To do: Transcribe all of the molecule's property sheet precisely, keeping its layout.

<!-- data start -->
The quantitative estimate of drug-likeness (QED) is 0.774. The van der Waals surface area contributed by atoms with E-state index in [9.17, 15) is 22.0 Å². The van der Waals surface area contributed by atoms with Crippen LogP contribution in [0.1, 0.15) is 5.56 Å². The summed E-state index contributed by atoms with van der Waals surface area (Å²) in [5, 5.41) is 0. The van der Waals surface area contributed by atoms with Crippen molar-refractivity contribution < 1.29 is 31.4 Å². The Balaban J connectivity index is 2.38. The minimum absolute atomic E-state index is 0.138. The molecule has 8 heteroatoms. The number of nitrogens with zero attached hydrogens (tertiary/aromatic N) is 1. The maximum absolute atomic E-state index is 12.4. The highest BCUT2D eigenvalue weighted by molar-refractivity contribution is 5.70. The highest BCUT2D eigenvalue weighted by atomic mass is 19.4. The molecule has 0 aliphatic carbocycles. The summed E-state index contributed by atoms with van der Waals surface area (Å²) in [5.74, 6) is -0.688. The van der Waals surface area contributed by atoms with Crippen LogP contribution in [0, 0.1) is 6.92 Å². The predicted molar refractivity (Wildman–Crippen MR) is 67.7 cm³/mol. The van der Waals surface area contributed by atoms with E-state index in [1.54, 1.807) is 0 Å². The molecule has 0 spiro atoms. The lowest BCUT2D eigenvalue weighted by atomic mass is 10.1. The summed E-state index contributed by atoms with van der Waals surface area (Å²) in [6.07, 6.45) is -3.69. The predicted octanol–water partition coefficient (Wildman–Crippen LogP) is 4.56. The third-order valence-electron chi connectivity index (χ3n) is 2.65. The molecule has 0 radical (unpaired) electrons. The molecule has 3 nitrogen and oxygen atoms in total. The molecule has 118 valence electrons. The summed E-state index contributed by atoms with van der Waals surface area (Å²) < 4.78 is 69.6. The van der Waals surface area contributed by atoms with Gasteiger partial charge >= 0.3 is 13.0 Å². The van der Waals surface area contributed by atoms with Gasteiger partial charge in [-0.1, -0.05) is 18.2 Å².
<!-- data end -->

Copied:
The quantitative estimate of drug-likeness (QED) is 0.774. The van der Waals surface area contributed by atoms with E-state index in [9.17, 15) is 22.0 Å². The van der Waals surface area contributed by atoms with Crippen LogP contribution in [0.1, 0.15) is 5.56 Å². The summed E-state index contributed by atoms with van der Waals surface area (Å²) in [5, 5.41) is 0. The van der Waals surface area contributed by atoms with Crippen molar-refractivity contribution < 1.29 is 31.4 Å². The Balaban J connectivity index is 2.38. The minimum absolute atomic E-state index is 0.138. The molecule has 8 heteroatoms. The number of nitrogens with zero attached hydrogens (tertiary/aromatic N) is 1. The maximum absolute atomic E-state index is 12.4. The highest BCUT2D eigenvalue weighted by molar-refractivity contribution is 5.70. The highest BCUT2D eigenvalue weighted by atomic mass is 19.4. The molecule has 0 aliphatic carbocycles. The summed E-state index contributed by atoms with van der Waals surface area (Å²) in [5.74, 6) is -0.688. The van der Waals surface area contributed by atoms with Crippen LogP contribution in [0, 0.1) is 6.92 Å². The predicted molar refractivity (Wildman–Crippen MR) is 67.7 cm³/mol. The van der Waals surface area contributed by atoms with E-state index in [1.54, 1.807) is 0 Å². The molecule has 0 spiro atoms. The lowest BCUT2D eigenvalue weighted by atomic mass is 10.1. The summed E-state index contributed by atoms with van der Waals surface area (Å²) in [6.07, 6.45) is -3.69. The predicted octanol–water partition coefficient (Wildman–Crippen LogP) is 4.56. The third-order valence-electron chi connectivity index (χ3n) is 2.65. The molecule has 0 radical (unpaired) electrons. The molecule has 3 nitrogen and oxygen atoms in total. The molecule has 118 valence electrons. The summed E-state index contributed by atoms with van der Waals surface area (Å²) < 4.78 is 69.6. The van der Waals surface area contributed by atoms with Gasteiger partial charge >= 0.3 is 13.0 Å². The van der Waals surface area contributed by atoms with Gasteiger partial charge in [-0.1, -0.05) is 18.2 Å².